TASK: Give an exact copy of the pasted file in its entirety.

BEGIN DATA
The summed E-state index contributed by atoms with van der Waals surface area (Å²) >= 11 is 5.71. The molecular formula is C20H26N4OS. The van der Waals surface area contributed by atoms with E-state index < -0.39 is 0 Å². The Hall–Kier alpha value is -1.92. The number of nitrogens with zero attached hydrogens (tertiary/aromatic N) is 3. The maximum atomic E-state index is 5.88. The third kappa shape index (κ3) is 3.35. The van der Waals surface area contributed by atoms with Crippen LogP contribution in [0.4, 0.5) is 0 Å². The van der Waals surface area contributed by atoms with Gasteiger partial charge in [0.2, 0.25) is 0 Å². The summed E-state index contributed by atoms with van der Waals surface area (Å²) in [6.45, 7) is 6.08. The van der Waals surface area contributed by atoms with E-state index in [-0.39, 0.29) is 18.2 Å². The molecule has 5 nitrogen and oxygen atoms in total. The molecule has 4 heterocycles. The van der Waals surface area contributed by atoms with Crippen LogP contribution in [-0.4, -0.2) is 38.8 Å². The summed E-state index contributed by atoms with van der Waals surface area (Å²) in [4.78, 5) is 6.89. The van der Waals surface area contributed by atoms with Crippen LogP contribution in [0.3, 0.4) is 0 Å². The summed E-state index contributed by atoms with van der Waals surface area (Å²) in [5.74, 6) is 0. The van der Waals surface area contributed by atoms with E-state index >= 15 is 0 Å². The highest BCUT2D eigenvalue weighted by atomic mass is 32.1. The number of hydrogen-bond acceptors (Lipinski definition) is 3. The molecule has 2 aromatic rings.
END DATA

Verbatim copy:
The summed E-state index contributed by atoms with van der Waals surface area (Å²) >= 11 is 5.71. The molecular formula is C20H26N4OS. The van der Waals surface area contributed by atoms with E-state index < -0.39 is 0 Å². The Hall–Kier alpha value is -1.92. The number of nitrogens with zero attached hydrogens (tertiary/aromatic N) is 3. The maximum atomic E-state index is 5.88. The third kappa shape index (κ3) is 3.35. The van der Waals surface area contributed by atoms with Crippen LogP contribution in [0.4, 0.5) is 0 Å². The van der Waals surface area contributed by atoms with Gasteiger partial charge in [0.2, 0.25) is 0 Å². The summed E-state index contributed by atoms with van der Waals surface area (Å²) in [6.45, 7) is 6.08. The van der Waals surface area contributed by atoms with E-state index in [-0.39, 0.29) is 18.2 Å². The molecule has 5 nitrogen and oxygen atoms in total. The molecule has 4 heterocycles. The van der Waals surface area contributed by atoms with Crippen LogP contribution in [-0.4, -0.2) is 38.8 Å². The summed E-state index contributed by atoms with van der Waals surface area (Å²) in [4.78, 5) is 6.89. The van der Waals surface area contributed by atoms with Crippen LogP contribution in [0.3, 0.4) is 0 Å². The summed E-state index contributed by atoms with van der Waals surface area (Å²) in [5.74, 6) is 0. The van der Waals surface area contributed by atoms with E-state index >= 15 is 0 Å². The highest BCUT2D eigenvalue weighted by atomic mass is 32.1. The number of hydrogen-bond acceptors (Lipinski definition) is 3. The molecule has 2 aromatic rings.